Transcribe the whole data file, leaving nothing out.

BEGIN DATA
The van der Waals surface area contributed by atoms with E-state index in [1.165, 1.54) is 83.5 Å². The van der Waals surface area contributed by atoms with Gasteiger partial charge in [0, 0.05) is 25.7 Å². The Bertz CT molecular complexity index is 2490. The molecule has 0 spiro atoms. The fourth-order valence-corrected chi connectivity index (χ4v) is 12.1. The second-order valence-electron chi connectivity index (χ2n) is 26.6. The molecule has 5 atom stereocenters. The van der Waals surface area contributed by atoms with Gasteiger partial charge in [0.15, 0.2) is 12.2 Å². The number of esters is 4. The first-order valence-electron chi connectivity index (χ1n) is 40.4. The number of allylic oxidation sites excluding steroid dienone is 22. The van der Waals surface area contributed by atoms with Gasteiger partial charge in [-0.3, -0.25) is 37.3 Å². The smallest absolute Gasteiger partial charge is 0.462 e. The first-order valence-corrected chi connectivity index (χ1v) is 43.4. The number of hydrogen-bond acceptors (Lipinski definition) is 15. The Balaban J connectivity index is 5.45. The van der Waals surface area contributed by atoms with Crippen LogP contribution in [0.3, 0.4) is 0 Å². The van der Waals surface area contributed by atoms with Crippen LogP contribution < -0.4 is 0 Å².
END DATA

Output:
The van der Waals surface area contributed by atoms with E-state index in [1.165, 1.54) is 83.5 Å². The van der Waals surface area contributed by atoms with Gasteiger partial charge in [0, 0.05) is 25.7 Å². The Bertz CT molecular complexity index is 2490. The molecule has 0 spiro atoms. The fourth-order valence-corrected chi connectivity index (χ4v) is 12.1. The second-order valence-electron chi connectivity index (χ2n) is 26.6. The molecule has 5 atom stereocenters. The van der Waals surface area contributed by atoms with Gasteiger partial charge in [0.15, 0.2) is 12.2 Å². The number of esters is 4. The first-order valence-electron chi connectivity index (χ1n) is 40.4. The number of allylic oxidation sites excluding steroid dienone is 22. The van der Waals surface area contributed by atoms with Gasteiger partial charge in [-0.3, -0.25) is 37.3 Å². The smallest absolute Gasteiger partial charge is 0.462 e. The first-order valence-corrected chi connectivity index (χ1v) is 43.4. The number of hydrogen-bond acceptors (Lipinski definition) is 15. The Balaban J connectivity index is 5.45. The van der Waals surface area contributed by atoms with Crippen LogP contribution in [0.3, 0.4) is 0 Å². The van der Waals surface area contributed by atoms with Crippen LogP contribution < -0.4 is 0 Å².